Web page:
You might think of the mainframe computer as long-gone relic of the Cold War. But banks, especially, still rely on modern versions of the old classic: They're huge and old-fashioned, sure, but they're also proven to be mega-reliable. Fast forward to today, and meet Anna McKee, a 22-year-old college senior at the University of North Texas, who was named the winner of the IBM Master of the Mainframe programming contest last week — making her the first woman from North America to take the title.
"I started saying 'oh my gosh' repeatedly and my poor parents who I was on the phone with thought I got into a car accident or something," McKee told Business Insider, of the moment she won. "And then they just started yelling on the other end. They were so excited. It was awesome."
McKee was, truly, shocked that she would win. She had only started coding three years earlier, starting with a class at a local community college. She entered the contest thinking she would have a hard time even completing it. She never thought she actually stood a chance. In fact, she only competed because both of her parents work with mainframes, and urged her to enter.
Her prizes: A $2,750 travel stipend to go to the closest IBM head office to meet with executives and recruiters; an HTC Vive virtual reality headset; a "Master of the Mainframe" hoodie.
The learning curve
The mainframe might have fallen out of favor, as PCs, smartphones, and now cloud computing give people access to so much computing power in much smaller packages. The problem is that, even though mainframes are still so critical at many businesses, programming novices are getting drawn to the newer platforms, causing a huge skills shortage.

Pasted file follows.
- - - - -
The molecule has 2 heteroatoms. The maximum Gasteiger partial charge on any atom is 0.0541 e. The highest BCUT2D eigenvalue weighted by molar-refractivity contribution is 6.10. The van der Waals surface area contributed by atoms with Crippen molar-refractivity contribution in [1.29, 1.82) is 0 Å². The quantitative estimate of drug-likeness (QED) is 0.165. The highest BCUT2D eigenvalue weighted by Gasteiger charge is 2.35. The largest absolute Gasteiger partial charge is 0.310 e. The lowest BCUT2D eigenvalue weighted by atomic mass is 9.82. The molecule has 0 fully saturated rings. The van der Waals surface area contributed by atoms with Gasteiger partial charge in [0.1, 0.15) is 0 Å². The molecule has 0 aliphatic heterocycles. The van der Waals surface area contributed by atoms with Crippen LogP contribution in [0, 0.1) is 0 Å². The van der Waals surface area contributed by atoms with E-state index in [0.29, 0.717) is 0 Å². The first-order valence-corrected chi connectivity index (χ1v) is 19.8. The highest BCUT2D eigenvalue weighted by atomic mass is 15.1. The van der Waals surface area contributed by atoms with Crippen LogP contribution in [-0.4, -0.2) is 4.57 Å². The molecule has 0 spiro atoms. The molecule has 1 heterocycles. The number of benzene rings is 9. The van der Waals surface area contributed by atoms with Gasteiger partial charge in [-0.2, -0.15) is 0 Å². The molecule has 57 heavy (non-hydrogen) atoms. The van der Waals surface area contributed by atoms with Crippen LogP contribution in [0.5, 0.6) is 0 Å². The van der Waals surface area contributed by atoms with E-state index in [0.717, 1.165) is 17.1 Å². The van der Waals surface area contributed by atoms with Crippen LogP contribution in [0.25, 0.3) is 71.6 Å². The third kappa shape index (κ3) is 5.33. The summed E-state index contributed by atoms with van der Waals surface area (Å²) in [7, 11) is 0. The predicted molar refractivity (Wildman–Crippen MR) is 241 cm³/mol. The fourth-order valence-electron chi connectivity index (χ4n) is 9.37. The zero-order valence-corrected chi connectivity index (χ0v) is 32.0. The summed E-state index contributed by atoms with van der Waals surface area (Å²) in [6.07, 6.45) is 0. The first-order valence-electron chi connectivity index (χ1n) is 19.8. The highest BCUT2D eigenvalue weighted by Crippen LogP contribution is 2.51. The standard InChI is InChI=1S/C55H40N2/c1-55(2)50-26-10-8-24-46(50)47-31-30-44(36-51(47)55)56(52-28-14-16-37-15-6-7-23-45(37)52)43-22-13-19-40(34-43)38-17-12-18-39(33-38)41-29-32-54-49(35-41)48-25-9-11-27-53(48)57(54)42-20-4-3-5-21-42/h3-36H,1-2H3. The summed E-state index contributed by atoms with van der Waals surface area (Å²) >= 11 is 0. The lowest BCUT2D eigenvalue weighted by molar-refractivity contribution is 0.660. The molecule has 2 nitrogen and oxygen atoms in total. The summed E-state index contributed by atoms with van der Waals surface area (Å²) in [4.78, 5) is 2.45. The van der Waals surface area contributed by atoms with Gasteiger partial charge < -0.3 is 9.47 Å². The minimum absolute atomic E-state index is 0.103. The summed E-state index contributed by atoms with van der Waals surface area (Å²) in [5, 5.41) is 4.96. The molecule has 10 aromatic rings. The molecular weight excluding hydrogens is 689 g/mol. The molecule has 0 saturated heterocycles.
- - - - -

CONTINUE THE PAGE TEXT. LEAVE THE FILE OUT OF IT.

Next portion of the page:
That's part of why IBM has run the Master of the Mainframe competition since 2005, as a way to entice students to learn the intracicies of the mainframe.
"We really want to give students a learning opportunity on one of the world's biggest enterprise IT platforms," Meredith Stowell, director of community engagement and skills for IBM's Mainframe team, told Business Insider.
This year saw the biggest turnout in the contest's history: 17,000 students, 23% of which were women, all competed McKee was the only woman to place among the 15 global and regional winners.
"I had no idea I was the the first female win in North America," said McKee. "I was just trying to do the best I could."
Master of the Mainframe
The Master of the Mainframe competition takes the form of three rounds of challenges, culminating in a stage that requires contestants to build their own application by sorting and tracking data from over 600 companies. Contestants connect to a IBM mainframe virtually, from a terminal on their own computer.
Contestants have three months to complete the Master of the Mainframe challenge. McKee finished in two weeks.
"I worked day and night to complete it," McKee said. "Everything else, my homework and everything, was put on the back burner."
In high school, McKee was particularly adept at math and music, but didn't know how that could translate into a career. On a whim, during the summer after her freshman year of college, McKee enrolled in a basic C++ programming course at a nearby community college. She struggled through it, but she was "intrigued" and decided to sign up for a class in the Java programming language.
That's when things changed. She enjoyed programming in Java so much, she declared a major in business computer information systems. She also joined the Association for Information Systems, a professional association for the IT industry.
And she's noticed a promising change, too. Over the past year, McKee said, more women have been attending AIS meetings. A few weeks before IBM told McKee she won Master of the Mainframe, she noticed something unusual at the latest AIS meeting: the room was about 50% women.
"It's something that really surprised me and I really hope that things are shifting so that more women are getting into technology," she said.